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I have been doing some research on creating an encryption/decryption class for use in .NET application. Time after time I read that a salt was needed in addition to the secret password. Today I have come across an encryption/decryption method that only makes use of a single password. Is there something wrong with the encryption methods used by this code as it does not seem make use of a salt?

Public Shared Function EncryptString(ByRef input As String, ByRef password As String) As String
  Dim RijndaelManagedObject As New RijndaelManaged
  Dim crypto As ICryptoTransform, MD5Obj As New MD5CryptoServiceProvider
  Dim EncryptedBytes As Byte()
  Dim HashedBytes As Byte() = New ASCIIEncoding().GetBytes(password)
  Dim PlainTextBytes As Byte() = New ASCIIEncoding().GetBytes(input)

  RijndaelManagedObject.BlockSize = 128
  RijndaelManagedObject.KeySize = 128
  RijndaelManagedObject.Mode = CipherMode.ECB
  RijndaelManagedObject.Padding = PaddingMode.Zeros
  RijndaelManagedObject.Key = MD5Obj.ComputeHash(HashedBytes)
  crypto = RijndaelManagedObject.CreateEncryptor()
  EncryptedBytes = crypto.TransformFinalBlock(PlainTextBytes, 0, PlainTextBytes.Length)

  If EncryptedBytes.Length > 0 Then
    Return Convert.ToBase64String(EncryptedBytes)
    Return String.Empty()
  End If
End Function
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up vote 2 down vote accepted

No, there's nothing wrong with this.

Salting passwords is to prevent rainbow table attacks when you store those hashed passwords. In this case the password is being used to generate an encryption / decryption key and is not being stored.

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This code has a number of flaws:

  1. If input or password are not ASCII a silent degradation occurs. In particular non ascii input won't be decrypted correctly.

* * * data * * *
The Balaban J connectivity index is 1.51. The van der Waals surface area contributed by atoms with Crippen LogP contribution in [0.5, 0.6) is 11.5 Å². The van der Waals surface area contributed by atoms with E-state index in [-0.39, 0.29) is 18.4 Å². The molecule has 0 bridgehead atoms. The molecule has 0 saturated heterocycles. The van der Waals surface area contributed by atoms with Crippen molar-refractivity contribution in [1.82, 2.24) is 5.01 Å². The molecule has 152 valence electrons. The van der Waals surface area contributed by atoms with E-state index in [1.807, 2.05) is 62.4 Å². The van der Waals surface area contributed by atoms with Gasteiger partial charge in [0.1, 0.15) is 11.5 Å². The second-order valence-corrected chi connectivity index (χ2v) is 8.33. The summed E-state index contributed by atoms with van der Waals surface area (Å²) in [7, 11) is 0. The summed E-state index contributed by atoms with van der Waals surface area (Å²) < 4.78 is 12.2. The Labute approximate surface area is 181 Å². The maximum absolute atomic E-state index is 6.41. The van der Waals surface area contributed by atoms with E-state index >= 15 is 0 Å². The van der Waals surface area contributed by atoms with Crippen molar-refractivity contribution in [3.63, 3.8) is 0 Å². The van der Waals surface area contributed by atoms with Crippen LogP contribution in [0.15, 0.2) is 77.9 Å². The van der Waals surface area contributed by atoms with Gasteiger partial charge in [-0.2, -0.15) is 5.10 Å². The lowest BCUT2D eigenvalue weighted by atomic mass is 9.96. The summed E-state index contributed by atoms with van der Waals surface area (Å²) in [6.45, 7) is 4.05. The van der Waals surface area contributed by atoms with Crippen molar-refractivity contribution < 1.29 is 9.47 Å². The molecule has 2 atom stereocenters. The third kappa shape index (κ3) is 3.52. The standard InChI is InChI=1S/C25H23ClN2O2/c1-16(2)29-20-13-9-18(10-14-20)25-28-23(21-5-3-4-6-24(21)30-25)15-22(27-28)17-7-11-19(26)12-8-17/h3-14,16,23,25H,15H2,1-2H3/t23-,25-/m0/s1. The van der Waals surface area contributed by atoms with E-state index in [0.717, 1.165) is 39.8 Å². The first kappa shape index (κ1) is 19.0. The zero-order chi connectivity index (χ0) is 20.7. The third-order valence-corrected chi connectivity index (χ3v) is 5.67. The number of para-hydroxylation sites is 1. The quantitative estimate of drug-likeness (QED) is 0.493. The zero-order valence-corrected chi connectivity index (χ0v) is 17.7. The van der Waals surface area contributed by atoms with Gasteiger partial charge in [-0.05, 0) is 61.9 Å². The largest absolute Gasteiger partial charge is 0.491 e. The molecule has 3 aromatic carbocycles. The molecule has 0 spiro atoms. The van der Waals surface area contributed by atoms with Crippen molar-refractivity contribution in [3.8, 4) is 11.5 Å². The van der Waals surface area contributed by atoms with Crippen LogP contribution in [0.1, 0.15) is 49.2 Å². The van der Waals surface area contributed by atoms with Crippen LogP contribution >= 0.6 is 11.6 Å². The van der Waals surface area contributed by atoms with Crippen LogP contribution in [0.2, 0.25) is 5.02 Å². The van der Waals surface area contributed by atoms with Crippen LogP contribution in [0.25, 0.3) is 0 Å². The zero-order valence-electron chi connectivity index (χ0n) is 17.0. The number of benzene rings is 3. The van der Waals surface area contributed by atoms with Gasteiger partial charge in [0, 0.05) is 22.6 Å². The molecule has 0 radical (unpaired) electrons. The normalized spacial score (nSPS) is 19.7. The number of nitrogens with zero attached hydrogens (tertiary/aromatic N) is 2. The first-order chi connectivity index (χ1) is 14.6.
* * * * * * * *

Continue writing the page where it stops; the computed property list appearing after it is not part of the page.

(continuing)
2. You don't use many iterations, this means that brute-forcing if really fast.
  3. The lack of salt is harder to expoit here than with password hashes since the hash is not directly known. But if you encrypt files with a known beginning block(which is common with many file headers) then one could build a rainbow table for this one format. But as always rainbow tables don't gain you anything if you just try to crack a single file/hash. They only gain if you need to crack many different passwords used in the same way.
  4. The ECB mode isn't recommended, since it encrypts each block separately. This makes the problem of 3) much worse, since you just need to know the plaintext of any block to build a table. In particular the last block usually has low entropy. I'd expect every 16th set of data to have only 8 bits of entropy in it. Ouch.
  5. I'm not sure how PaddingMode.Zeros works. But it might not be possible to strip the padding since its length isn't encoded. So you might have some additional 0 bytes after decrypting.

The Electronic Codebook (ECB) mode encrypts each block individually. Any blocks of plain text that are identical and in the same message, or that are in a different message encrypted with the same key, will be transformed into identical cipher text blocks. Important: This mode is not recommended because it opens the door for multiple security exploits. If the plain text to be encrypted contains substantial repetition, it is feasible for the cipher text to be broken one block at a time. It is also possible to use block analysis to determine the encryption key. Also, an active adversary can substitute and exchange individual blocks without detection, which allows blocks to be saved and inserted into the stream at other points without detection.

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